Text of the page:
Domain-restricted Communities are a popular way for organizations to share content and ideas amongst teammates, with the peace of mind that they’ll stay private. We’ve already seen how a global fashion brand uses Communities to inspire conversation about products and branding among employees across the world and how a Japanese startup is keeping their staff up-to-date as they build a vaccine.

Collections let you keep all your related content in one spot and make it easier to discover and browse. For example, earlier this year we dedicated a week on the Google for Work G+ page to our awesome System Admins. In order to keep all that content together, we put it into a Collection.
For more information on the launch check out the Official Google Blog. The new-look Google+ is available on the web today and is coming to iOS and Android later this week.

Launch Details
Release track:
Launching to both Rapid release and Scheduled release today on the web and on iOS and Android later this week

Rollout pace:
Full rollout (1-3 days for feature visibility)

A User Guide for Google Classroom from Tovi Spero

This post is coming to us from Mr. Tovi Spero, physics teacher at High School North.


In the recent PD on the use of Google Classroom I have put together a simple user guide to setting up and using Google Classroom.

What is in there now is the basics of setting up. If you are currently using Google Classroom and have anything to add all WWPRSD users have editing rights. Please add!

I have also included a section for questions that people have that I or anyone on the document can respond to.  


Friday, November 13, 2015

Storyboarding in Seventh Grade Language Arts: A Google Drawing Exploration!

This week we have a guest post from Brittany Rivera, 7th Grade IRLA at CMS. 

To be frank, the 1-to-1 initiative intimidated me. Even as a third-year teacher, I couldn’t stop thinking about how I could possibly change from the way I was “used” to teaching. How could I consistently incorporate this much amazing technology in the classroom? How would I get there? How could I use these devices in the best way possible?

I started thinking about my visual learners and the goals I wanted my kids to reach. I wanted them to feel like close reading was a natural practice as opposed to something they “had” to do. It wasn’t enough to model and practice close reading on paper. I needed to do something else.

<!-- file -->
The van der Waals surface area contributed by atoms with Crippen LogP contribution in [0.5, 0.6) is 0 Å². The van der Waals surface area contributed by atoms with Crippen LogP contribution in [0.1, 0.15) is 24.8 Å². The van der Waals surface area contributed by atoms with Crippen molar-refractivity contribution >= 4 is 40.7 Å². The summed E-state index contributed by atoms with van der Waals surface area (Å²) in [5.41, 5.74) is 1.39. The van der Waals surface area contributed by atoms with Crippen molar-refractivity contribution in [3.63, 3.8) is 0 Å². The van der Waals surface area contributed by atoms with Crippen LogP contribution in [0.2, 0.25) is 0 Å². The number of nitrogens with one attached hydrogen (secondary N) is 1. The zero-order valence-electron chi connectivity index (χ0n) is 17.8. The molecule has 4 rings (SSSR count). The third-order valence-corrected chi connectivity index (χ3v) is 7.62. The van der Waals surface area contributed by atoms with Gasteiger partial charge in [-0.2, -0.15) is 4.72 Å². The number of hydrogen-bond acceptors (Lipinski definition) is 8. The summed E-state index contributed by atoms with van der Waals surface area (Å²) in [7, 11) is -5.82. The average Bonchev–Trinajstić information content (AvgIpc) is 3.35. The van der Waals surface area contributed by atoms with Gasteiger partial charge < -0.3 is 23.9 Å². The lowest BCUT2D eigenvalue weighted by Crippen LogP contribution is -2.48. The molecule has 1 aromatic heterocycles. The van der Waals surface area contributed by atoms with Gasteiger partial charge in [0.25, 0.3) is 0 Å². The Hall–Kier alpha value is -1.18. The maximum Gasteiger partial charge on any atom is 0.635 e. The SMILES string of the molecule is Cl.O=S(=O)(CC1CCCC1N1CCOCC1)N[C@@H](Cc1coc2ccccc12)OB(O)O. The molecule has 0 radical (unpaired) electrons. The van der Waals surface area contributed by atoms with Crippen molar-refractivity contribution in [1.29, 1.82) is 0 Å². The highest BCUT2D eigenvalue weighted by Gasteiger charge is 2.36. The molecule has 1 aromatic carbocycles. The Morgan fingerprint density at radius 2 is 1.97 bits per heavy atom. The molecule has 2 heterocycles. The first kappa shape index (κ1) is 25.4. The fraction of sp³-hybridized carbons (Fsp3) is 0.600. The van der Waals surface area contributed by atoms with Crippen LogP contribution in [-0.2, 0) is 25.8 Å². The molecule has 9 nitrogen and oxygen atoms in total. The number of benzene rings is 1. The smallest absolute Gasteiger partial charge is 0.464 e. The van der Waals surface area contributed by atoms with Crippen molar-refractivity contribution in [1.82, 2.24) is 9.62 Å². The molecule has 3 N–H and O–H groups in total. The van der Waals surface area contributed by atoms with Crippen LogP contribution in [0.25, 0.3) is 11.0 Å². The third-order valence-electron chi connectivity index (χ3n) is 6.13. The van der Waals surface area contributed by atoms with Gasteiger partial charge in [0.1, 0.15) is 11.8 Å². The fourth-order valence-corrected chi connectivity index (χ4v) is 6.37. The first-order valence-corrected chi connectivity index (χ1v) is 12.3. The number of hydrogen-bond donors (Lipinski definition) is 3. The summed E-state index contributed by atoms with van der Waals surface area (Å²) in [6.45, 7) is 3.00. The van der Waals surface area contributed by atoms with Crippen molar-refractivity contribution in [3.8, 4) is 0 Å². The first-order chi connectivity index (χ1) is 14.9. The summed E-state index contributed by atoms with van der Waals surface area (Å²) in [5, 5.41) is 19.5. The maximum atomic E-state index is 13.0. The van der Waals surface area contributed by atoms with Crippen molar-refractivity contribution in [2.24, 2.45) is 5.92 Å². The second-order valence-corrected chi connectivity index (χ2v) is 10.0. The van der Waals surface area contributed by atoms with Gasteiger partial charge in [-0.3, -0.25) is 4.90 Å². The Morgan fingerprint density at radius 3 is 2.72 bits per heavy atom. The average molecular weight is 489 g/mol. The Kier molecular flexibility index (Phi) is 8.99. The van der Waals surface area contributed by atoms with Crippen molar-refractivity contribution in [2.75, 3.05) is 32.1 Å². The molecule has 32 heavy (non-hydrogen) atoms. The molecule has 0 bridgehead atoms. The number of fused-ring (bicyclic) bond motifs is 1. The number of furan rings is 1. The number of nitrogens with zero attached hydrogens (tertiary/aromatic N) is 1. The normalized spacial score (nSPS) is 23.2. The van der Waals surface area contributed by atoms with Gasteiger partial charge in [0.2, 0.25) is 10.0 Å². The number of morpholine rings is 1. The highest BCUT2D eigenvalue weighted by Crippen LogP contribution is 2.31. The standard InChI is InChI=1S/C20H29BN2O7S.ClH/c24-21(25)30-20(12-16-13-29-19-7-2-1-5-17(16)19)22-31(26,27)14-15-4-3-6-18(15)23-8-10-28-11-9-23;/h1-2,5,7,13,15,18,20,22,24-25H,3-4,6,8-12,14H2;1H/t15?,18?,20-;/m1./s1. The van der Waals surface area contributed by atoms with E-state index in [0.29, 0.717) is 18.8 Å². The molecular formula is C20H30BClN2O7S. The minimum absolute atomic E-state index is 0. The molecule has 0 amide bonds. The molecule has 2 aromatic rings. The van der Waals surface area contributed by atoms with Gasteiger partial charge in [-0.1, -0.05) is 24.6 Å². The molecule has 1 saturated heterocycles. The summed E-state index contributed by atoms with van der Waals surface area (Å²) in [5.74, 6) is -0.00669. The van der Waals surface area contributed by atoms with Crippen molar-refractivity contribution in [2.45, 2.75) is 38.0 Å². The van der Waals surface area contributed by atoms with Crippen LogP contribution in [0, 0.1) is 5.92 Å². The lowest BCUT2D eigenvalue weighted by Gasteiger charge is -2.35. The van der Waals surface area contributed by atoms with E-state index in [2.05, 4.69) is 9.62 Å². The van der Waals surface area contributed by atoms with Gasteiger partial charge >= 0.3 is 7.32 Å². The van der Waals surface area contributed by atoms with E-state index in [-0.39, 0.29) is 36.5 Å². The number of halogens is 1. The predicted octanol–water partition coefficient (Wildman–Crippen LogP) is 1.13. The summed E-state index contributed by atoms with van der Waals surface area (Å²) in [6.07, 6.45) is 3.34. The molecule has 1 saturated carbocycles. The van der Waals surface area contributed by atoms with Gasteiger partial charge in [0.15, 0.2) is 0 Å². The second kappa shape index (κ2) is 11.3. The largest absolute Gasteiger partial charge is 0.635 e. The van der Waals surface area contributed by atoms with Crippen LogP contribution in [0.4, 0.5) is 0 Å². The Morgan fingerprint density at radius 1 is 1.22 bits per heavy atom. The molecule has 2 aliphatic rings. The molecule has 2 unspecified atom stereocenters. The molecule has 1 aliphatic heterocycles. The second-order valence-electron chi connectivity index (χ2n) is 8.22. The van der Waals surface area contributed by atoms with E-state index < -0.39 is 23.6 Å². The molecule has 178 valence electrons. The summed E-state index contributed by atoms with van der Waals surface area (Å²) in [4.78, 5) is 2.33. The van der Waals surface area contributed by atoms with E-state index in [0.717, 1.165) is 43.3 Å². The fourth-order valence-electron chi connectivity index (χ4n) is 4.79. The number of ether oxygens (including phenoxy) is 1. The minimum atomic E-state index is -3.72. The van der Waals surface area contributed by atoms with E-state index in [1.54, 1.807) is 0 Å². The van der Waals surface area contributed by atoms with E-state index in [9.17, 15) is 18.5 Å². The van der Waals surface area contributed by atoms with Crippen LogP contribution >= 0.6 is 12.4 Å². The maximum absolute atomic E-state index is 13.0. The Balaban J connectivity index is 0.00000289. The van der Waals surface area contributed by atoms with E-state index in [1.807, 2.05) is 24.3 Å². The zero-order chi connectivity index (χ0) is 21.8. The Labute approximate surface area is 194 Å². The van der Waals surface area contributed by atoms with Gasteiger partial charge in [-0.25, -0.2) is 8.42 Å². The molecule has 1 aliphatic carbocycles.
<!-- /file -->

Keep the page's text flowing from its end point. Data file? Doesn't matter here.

The New York Times Ed Blog opened a lot of doors for me and inspired me to try Storyboarding as a way to practice Close Reading. Students were placed into three groups with a different short story per group. The focus of the lesson was using a Storyboard to gather relevant evidence as well as choose visuals to increase their understanding of each piece of evidence. In the day’s experience, I found that my students felt more empowered in terms of understanding their stories, and their inferences and claims were so much stronger.

Using Google Drawing, students were able to develop their Storyboards. They could share their work with partners within the classroom and participate in a gallery walk where they had the opportunity to see other students work and how they incorporated visuals into their analytical reading work.  It was truly an awesome experience and gave kids the opportunity to interact with texts in a more creative way!

My Model
Students participating in our Gallery Walk
Students were given the option of using paper storyboards over the Chromebook; Chromebooks were used most often!

A student’s work on the short story “The Stolen Party”

A student’s work on the short story “Thirteen and a Half”

Thursday, November 12, 2015

Enhanced commenting, charts, and font functionality in the Google Docs and Sheets apps for Android

Posted: 12 Nov 2015 02:31 PM PST